Bhaskar Hande comes from a traditional farmers family in rural India. Though, by choosing to go to Arts School, he distanced himself from traditional parental expectations, his attachment to the land - its past glory; its inherent fertility; its myths and its light and colours - remains the most pronounced accent in his work as well as in his person. Also it is the inherited tenacity and boundless energy that has helped him to arrive at where he is today.

In the early Eighties Bhaskar Hande came to Europe. First as a student at the Royal Academy of Art in the Hague. Then back again to clarify or in a sense to put himself together.

The first act, that of discarding a traditional and secure occupation for something as fanciful as Art left him, in the eyes of some, very poor. The second act, the decision to take shelter under the North European sky made him, in the eyes of the same, quite rich. All through this Bhaskar Hande has only been pursuing his own dreams and doing his best to give expression to his own creativity.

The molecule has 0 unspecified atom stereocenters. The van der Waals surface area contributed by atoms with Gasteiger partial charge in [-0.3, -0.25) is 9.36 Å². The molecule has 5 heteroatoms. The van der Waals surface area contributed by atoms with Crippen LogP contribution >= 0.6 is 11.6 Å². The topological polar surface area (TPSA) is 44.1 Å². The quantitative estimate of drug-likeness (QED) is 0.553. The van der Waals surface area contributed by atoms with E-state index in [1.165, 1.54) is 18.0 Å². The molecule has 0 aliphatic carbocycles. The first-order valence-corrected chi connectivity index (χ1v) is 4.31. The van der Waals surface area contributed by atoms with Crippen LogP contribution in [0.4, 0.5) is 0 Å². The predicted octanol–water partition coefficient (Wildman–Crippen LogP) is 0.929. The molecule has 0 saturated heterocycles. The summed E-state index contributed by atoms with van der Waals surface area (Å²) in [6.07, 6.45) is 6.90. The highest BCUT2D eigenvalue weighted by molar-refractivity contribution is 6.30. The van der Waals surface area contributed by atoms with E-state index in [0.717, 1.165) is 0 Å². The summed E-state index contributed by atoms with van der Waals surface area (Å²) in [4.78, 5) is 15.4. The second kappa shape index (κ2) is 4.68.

Question him about this 'loss and gains' and Bhaskar would just shrug his shoulders and talk to you about the colour yellow. He would point it out to you that transience is characteristic of the colour yellow and therefore traditionally used to represent wealth.

Press on and as he begins to articulate, descriptions become graphic and imagery poetic and one is left in no doubt that not only has he very well preserved the impressions of a childhood spent and a way of life participated in that rural Indian village of Umbraj but what he attempts is to convey all that, selectively, through visual means or at times through poetry.